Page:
E-Mail Alert

Add your e-mail address to receive forthcoming issues of this journal:

Journal Browser

Journal Browser

Special Issue "Ozone Depletion and Climate Change"

Quicklinks

A special issue of Atmosphere (ISSN 2073-4433).

Deadline for manuscript submissions: closed (28 February 2014)

Special Issue Editor

Guest Editor
Dr. Marc von Hobe

Institute for Stratospheric Research (ICG-I), Forschungszentrum Jülich GmbH, IEK-7, Wilhelm-Johnen-Straße, D-52425 Jülich, Germany
E-Mail
Phone: +49 2461 61 4620
Fax: +49 2461 61 5346
Interests: earth observations and their use for process understanding; polar strospheric ozone depletion; stratospheric halogens; interactions between the sulphur cycle and the stratospheric aerosol layer;

Special Issue Information

Dear Colleagues,

Two global environmental issues, the depletion of the stratospheric ozone layer and climate change, have been in the focus of atmospheric research over the past three decades. With respect to their mainly anthropogenic causes, they are two largely independent phenomena. However, given that ozone itself is a greenhouse gas, ozone depletion plays an important role in the global climate system, and vice versa climate change strongly affects the global ozone layer.  The effects of climate change on stratospheric processes can be direct (by cooling the stratosphere) or indirect (by influencing stratospheric dynamics and composition).  Furthermore, ozone is responsible for warming the stratosphere, and hence ozone depletion can alter stratospheric temperature profiles and indirectly atmospheric dynamics on a global scale.

The special issue will cover the coupling of stratospheric ozone and climate change in a broad sense. We look for and invite contributions on a variety of research activities and scales: laboratory experiments, field observations and theoretical studies that examine specific physical and chemical processes, large scale observations on past and ongoing changes, and modeling studies from regional to global scales that investigate past, present and future interactions between ozone depletion and climate change.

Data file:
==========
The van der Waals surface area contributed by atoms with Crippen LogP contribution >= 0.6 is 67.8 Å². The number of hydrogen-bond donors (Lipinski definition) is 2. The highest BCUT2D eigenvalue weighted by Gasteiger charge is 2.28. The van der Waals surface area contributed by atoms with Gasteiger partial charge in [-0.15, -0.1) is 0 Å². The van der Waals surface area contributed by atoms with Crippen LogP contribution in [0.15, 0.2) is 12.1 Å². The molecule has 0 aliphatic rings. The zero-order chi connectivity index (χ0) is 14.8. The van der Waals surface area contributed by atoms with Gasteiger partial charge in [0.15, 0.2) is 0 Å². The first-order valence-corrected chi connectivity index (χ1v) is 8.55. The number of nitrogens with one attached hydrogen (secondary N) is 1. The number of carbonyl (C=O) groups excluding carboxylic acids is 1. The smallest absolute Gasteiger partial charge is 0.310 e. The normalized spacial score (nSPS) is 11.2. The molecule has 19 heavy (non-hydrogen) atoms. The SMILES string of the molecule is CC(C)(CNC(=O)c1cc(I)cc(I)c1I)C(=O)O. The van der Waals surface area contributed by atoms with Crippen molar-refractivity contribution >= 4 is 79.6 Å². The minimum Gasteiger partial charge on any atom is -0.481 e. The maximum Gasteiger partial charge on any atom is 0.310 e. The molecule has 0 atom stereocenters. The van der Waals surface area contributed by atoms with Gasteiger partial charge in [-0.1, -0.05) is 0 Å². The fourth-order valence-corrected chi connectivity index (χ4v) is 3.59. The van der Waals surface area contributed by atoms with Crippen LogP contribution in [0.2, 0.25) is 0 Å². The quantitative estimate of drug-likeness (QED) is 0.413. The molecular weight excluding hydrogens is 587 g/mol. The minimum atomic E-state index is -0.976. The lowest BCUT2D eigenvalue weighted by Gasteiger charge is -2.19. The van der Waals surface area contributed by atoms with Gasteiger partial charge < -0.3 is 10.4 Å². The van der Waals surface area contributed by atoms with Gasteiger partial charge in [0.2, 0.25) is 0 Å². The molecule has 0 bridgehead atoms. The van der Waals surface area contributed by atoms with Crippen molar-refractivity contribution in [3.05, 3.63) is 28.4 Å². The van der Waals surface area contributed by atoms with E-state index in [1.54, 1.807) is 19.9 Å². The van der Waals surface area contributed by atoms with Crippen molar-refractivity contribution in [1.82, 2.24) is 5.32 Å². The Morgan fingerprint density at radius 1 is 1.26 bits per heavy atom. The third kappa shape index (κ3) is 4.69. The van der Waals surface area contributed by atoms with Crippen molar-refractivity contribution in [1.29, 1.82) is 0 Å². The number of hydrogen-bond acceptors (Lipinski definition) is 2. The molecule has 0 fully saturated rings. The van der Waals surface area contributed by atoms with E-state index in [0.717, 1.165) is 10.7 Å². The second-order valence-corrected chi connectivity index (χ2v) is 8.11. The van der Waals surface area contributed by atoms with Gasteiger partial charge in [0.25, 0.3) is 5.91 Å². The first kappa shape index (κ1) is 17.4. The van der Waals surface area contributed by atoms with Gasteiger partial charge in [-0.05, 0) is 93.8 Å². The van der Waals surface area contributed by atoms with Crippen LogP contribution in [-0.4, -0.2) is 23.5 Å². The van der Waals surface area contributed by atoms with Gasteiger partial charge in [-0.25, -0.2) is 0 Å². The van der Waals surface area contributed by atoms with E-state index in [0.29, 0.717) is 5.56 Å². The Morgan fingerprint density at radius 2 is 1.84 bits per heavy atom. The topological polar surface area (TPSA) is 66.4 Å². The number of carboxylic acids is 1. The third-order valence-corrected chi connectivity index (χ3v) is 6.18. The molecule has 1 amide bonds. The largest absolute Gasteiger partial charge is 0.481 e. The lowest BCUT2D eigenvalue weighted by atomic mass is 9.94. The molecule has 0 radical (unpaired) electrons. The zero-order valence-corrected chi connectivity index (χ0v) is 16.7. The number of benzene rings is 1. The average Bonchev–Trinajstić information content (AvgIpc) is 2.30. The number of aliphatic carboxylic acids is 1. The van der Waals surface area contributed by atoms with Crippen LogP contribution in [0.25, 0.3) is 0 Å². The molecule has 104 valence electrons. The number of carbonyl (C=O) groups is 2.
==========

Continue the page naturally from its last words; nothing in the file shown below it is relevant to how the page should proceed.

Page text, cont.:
Dr. Marc von Hobe
Guest Editor

Submission

Manuscripts should be submitted online at www.mdpi.com by registering and logging in to this website. Once you are registered, click here to go to the submission form. Manuscripts can be submitted until the deadline. Papers will be published continuously (as soon as accepted) and will be listed together on the special issue website. Research articles, review articles as well as communications are invited. For planned papers, a title and short abstract (about 100 words) can be sent to the Editorial Office for announcement on this website.

Submitted manuscripts should not have been published previously, nor be under consideration for publication elsewhere (except conference proceedings papers). All manuscripts are refereed through a peer-review process. A guide for authors and other relevant information for submission of manuscripts is available on the Instructions for Authors page. Atmosphere is an international peer-reviewed Open Access monthly journal published by MDPI.

Please visit the Instructions for Authors page before submitting a manuscript. The Article Processing Charge (APC) for publication in this open access journal is 1000 CHF (Swiss Francs).

Keywords

  • ozone depletion
  • climate change
  • stratospheric dynamics
  • stratospheric chemistry
  • laboratory experiments
  • field observations
  • process modeling
  • chemistry climate models
  • geoengineering

Published Papers (3 papers)

View options order results:
result details:
Displaying articles 1-3
Export citation of selected articles as:

Research

Jump to: Review

Open AccessArticle Atmospheric Abundances, Trends and Emissions of CFC-216ba, CFC-216ca and HCFC-225ca
Atmosphere 2014, 5(2), 420-434; doi:10.3390/atmos5020420
Received: 28 February 2014 / Revised: 16 May 2014 / Accepted: 27 May 2014 / Published: 4 June 2014
Cited by 2 | PDF Full-text (376 KB) | HTML Full-text | XML Full-text
Abstract
The first observations of the feedstocks, CFC-216ba (1,2-dichlorohexafluoropropane) and CFC-216ca (1,3-dichlorohexafluoropropane), as well as the CFC substitute HCFC-225ca (3,3-dichloro-1,1,1,2,2-pentafluoropropane), are reported in air samples collected between 1978 and 2012 at Cape Grim, Tasmania. Present day (2012) mixing ratios are 37.8 ± 0.08 ppq (parts
[...] Read more.